Effects of essential oils supplementation on in vitro and in situ feed digestion in beef cattle.

Nanon, A., Yang, W.-Z., and Suksombat, W. (2014). "Effects of essential oils supplementation on in vitro and in situ feed digestion in beef cattle.", Animal Feed Science and Technology, 196, pp. 50-59. doi : 10.1016/j.anifeedsci.2014.07.006  Access to full text

Abstract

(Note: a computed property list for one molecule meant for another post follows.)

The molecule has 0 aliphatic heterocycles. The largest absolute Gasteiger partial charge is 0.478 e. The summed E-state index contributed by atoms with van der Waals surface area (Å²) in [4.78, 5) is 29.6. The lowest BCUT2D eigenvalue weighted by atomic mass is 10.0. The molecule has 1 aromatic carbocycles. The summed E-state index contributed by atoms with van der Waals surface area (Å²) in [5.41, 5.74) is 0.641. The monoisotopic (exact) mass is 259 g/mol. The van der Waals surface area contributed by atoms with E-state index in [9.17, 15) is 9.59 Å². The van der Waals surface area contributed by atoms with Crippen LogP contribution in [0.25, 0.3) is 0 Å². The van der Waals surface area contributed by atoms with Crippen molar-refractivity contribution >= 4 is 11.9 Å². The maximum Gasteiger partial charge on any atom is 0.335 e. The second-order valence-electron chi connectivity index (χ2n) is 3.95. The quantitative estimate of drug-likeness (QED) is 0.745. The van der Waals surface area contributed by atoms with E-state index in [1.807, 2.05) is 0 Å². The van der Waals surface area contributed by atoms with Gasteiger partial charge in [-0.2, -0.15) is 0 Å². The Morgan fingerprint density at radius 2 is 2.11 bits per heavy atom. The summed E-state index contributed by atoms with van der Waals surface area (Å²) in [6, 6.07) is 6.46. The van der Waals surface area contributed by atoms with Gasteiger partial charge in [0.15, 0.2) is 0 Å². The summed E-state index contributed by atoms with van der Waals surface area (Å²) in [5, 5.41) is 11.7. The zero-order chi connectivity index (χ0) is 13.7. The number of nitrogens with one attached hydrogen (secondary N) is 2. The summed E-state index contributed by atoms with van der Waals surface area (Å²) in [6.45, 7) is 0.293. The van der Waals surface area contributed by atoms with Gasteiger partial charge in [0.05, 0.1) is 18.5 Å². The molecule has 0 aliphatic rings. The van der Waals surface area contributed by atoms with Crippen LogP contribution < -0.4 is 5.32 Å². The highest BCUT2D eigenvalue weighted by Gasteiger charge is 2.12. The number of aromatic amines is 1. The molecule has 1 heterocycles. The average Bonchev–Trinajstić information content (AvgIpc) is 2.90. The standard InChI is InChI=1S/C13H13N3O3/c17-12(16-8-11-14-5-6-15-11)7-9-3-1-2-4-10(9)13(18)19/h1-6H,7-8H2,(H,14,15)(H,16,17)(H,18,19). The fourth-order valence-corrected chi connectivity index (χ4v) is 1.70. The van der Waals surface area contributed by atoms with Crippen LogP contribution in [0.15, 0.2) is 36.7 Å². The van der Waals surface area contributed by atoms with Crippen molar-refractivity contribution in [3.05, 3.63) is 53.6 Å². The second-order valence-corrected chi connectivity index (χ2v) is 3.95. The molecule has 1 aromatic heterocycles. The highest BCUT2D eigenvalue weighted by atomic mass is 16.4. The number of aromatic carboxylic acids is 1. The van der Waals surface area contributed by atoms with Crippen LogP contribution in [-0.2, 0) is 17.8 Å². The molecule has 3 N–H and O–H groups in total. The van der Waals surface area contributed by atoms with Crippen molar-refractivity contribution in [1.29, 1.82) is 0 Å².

The objective of this study was to investigate the effect of lemongrass oil (LMO) and a mixture of garlic and ginger oil (CEO) on gas production (GP) and feed digestibility using the batch culture and in situ ruminal technique. Four feeds: wheat distillers dried grains with solubles (DDGS), barley grain, grass hay, and a total mixed ration (TMR) were tested with varying essential oil (EO) dosages. The TMR consisted of 350. g/kg grass hay, 150. g/kg alfalfa hay, 200. g/kg barley grain, 100. g/kg corn DDGS, 100. g/kg wheat DDGS, 50. g/kg canola meal, and 50. g/kg vitamin and mineral supplement. The in vitro study was a complete randomized design with 2 × 4 factorial arrangement of two EO (LMO and CEO) combined with four dosages of EO (i.e., 0, 100, 200, and 300. mg/kg substrate DM). Digestibilities of DM (DMD) and neutral detergent fibre (NDFD) were measured at 24. h and 48. h post incubation, while GP was read at 3, 6, 12, 24, 36, and 48. h post incubation. In situ ruminal degradability was measured using three ruminally fistulated beef heifers with incubation time of 4, 12, 24 or 48. h. There was no interaction on in vitro DMD and NDFD between EO source and its dose. The DMD and NDFD were greater with CEO compared to LMO for wheat DDGS (P < 0.01; 48. h) and barley grain (P < 0.01; 24. h), but lower for TMR (P < 0.05; 24 or 48. h). Increasing the dosage of EO linearly (P < 0.01) increased the DMD of wheat DDGS and barley grain at 24. h post incubation, and linearly (P < 0.01) and quadratically (P < 0.05) improved in vitro DMD and NDFD of grass hay and TMR with addition of LMO and CEO at 24 or 48. h post incubation. The cumulative GP was overall affected (P < 0.01) by both LMO and CEO in quadratic manner after 24, 36 or 48. h of incubation. In situ ruminal DMD of wheat DDGS and barley grain were higher (P < 0.05) at 4 or 24. h of incubation with CEO than with control or LMO which had no differences in DMD. However, the in situ DMD of grass hay and TMR were improved by both LMO and CEO supplementation after 24. h (P < 0.01) or 48. h (P < 0.05) post incubation. The dose of 200. mg/kg DM was likely cost-effective to improve DMD for both LMO and CEO. The LMO and CEO appeared to be more effective to improve the DMD of fibrous feeds since the in vitro DMD and NDFD of grass hay and TMR were consistently improved at 24. h or 48. h post incubation. These results suggested that the LMO and CEO used in the present study could be potentially developed as rumen modifier to improve feed digestibility in the rumen.

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